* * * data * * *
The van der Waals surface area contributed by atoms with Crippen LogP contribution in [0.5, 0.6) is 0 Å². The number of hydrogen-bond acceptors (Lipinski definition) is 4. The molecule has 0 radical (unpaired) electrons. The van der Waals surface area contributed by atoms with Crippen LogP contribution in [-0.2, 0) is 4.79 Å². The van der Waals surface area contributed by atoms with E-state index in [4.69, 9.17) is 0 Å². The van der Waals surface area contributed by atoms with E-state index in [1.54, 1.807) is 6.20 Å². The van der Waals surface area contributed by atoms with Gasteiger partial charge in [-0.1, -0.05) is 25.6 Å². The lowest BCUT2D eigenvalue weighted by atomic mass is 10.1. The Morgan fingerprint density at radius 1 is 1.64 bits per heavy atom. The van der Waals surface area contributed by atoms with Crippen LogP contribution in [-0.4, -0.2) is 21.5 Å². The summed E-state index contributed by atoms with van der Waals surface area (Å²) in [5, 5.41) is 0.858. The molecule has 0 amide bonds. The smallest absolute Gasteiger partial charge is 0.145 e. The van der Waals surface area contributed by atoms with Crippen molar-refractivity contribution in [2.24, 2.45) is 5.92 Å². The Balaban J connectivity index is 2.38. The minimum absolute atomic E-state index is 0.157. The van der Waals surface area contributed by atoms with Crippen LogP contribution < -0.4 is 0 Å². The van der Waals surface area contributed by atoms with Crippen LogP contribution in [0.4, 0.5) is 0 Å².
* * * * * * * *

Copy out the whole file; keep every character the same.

The van der Waals surface area contributed by atoms with Crippen LogP contribution in [0.5, 0.6) is 0 Å². The number of hydrogen-bond acceptors (Lipinski definition) is 4. The molecule has 0 radical (unpaired) electrons. The van der Waals surface area contributed by atoms with Crippen LogP contribution in [-0.2, 0) is 4.79 Å². The van der Waals surface area contributed by atoms with E-state index in [4.69, 9.17) is 0 Å². The van der Waals surface area contributed by atoms with E-state index in [1.54, 1.807) is 6.20 Å². The van der Waals surface area contributed by atoms with Gasteiger partial charge in [-0.1, -0.05) is 25.6 Å². The lowest BCUT2D eigenvalue weighted by atomic mass is 10.1. The Morgan fingerprint density at radius 1 is 1.64 bits per heavy atom. The van der Waals surface area contributed by atoms with Crippen LogP contribution in [-0.4, -0.2) is 21.5 Å². The summed E-state index contributed by atoms with van der Waals surface area (Å²) in [5, 5.41) is 0.858. The molecule has 0 amide bonds. The smallest absolute Gasteiger partial charge is 0.145 e. The van der Waals surface area contributed by atoms with Crippen molar-refractivity contribution in [2.24, 2.45) is 5.92 Å². The Balaban J connectivity index is 2.38. The minimum absolute atomic E-state index is 0.157. The van der Waals surface area contributed by atoms with Crippen LogP contribution < -0.4 is 0 Å². The van der Waals surface area contributed by atoms with Crippen LogP contribution in [0.4, 0.5) is 0 Å².